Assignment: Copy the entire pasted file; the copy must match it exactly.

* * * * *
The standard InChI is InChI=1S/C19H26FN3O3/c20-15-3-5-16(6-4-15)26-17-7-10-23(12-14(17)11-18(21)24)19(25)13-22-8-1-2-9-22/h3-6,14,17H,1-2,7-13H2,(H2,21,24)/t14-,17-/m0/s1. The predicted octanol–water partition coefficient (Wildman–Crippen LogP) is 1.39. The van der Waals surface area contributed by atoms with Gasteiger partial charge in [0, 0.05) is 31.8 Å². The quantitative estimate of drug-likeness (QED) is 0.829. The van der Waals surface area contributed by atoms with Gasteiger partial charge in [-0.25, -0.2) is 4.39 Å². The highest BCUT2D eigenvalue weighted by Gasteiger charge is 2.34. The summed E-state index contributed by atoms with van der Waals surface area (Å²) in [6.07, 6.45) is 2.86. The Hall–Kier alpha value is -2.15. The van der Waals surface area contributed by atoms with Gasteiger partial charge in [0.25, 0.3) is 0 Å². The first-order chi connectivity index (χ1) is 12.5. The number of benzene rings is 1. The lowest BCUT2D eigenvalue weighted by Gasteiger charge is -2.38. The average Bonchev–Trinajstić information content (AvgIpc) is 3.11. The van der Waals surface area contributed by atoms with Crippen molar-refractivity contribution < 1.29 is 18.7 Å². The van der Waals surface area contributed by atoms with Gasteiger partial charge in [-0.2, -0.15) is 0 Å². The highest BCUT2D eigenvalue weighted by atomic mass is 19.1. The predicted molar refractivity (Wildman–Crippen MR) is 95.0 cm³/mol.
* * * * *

The standard InChI is InChI=1S/C19H26FN3O3/c20-15-3-5-16(6-4-15)26-17-7-10-23(12-14(17)11-18(21)24)19(25)13-22-8-1-2-9-22/h3-6,14,17H,1-2,7-13H2,(H2,21,24)/t14-,17-/m0/s1. The predicted octanol–water partition coefficient (Wildman–Crippen LogP) is 1.39. The van der Waals surface area contributed by atoms with Gasteiger partial charge in [0, 0.05) is 31.8 Å². The quantitative estimate of drug-likeness (QED) is 0.829. The van der Waals surface area contributed by atoms with Gasteiger partial charge in [-0.25, -0.2) is 4.39 Å². The highest BCUT2D eigenvalue weighted by Gasteiger charge is 2.34. The summed E-state index contributed by atoms with van der Waals surface area (Å²) in [6.07, 6.45) is 2.86. The Hall–Kier alpha value is -2.15. The van der Waals surface area contributed by atoms with Gasteiger partial charge in [0.25, 0.3) is 0 Å². The first-order chi connectivity index (χ1) is 12.5. The number of benzene rings is 1. The lowest BCUT2D eigenvalue weighted by Gasteiger charge is -2.38. The average Bonchev–Trinajstić information content (AvgIpc) is 3.11. The van der Waals surface area contributed by atoms with Crippen molar-refractivity contribution < 1.29 is 18.7 Å². The van der Waals surface area contributed by atoms with Gasteiger partial charge in [-0.2, -0.15) is 0 Å². The highest BCUT2D eigenvalue weighted by atomic mass is 19.1. The predicted molar refractivity (Wildman–Crippen MR) is 95.0 cm³/mol.